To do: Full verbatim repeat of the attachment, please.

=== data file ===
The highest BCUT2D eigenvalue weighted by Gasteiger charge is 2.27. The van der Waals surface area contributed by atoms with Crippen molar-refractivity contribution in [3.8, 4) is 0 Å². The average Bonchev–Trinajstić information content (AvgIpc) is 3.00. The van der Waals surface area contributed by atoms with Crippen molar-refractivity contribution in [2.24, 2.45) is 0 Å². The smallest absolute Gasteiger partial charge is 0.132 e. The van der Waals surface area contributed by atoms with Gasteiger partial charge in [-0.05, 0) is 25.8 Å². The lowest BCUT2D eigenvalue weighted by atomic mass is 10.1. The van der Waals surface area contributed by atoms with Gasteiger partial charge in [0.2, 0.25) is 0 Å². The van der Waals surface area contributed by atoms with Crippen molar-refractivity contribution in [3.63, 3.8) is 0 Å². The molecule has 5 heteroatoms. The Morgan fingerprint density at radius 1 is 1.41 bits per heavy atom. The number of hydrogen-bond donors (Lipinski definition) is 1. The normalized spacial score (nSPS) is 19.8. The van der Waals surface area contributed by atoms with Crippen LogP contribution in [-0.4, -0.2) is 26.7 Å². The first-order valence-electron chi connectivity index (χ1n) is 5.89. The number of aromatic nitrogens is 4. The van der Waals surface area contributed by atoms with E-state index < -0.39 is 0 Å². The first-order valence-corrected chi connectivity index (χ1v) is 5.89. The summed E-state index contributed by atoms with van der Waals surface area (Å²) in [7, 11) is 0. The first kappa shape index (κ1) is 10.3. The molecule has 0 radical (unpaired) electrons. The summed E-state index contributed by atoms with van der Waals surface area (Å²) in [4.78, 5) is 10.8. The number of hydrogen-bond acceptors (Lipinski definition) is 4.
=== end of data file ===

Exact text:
The highest BCUT2D eigenvalue weighted by Gasteiger charge is 2.27. The van der Waals surface area contributed by atoms with Crippen molar-refractivity contribution in [3.8, 4) is 0 Å². The average Bonchev–Trinajstić information content (AvgIpc) is 3.00. The van der Waals surface area contributed by atoms with Crippen molar-refractivity contribution in [2.24, 2.45) is 0 Å². The smallest absolute Gasteiger partial charge is 0.132 e. The van der Waals surface area contributed by atoms with Gasteiger partial charge in [-0.05, 0) is 25.8 Å². The lowest BCUT2D eigenvalue weighted by atomic mass is 10.1. The van der Waals surface area contributed by atoms with Gasteiger partial charge in [0.2, 0.25) is 0 Å². The van der Waals surface area contributed by atoms with Crippen molar-refractivity contribution in [3.63, 3.8) is 0 Å². The molecule has 5 heteroatoms. The Morgan fingerprint density at radius 1 is 1.41 bits per heavy atom. The number of hydrogen-bond donors (Lipinski definition) is 1. The normalized spacial score (nSPS) is 19.8. The van der Waals surface area contributed by atoms with Crippen LogP contribution in [-0.4, -0.2) is 26.7 Å². The first-order valence-electron chi connectivity index (χ1n) is 5.89. The number of aromatic nitrogens is 4. The van der Waals surface area contributed by atoms with E-state index < -0.39 is 0 Å². The first-order valence-corrected chi connectivity index (χ1v) is 5.89. The summed E-state index contributed by atoms with van der Waals surface area (Å²) in [7, 11) is 0. The first kappa shape index (κ1) is 10.3. The molecule has 0 radical (unpaired) electrons. The summed E-state index contributed by atoms with van der Waals surface area (Å²) in [4.78, 5) is 10.8. The number of hydrogen-bond acceptors (Lipinski definition) is 4.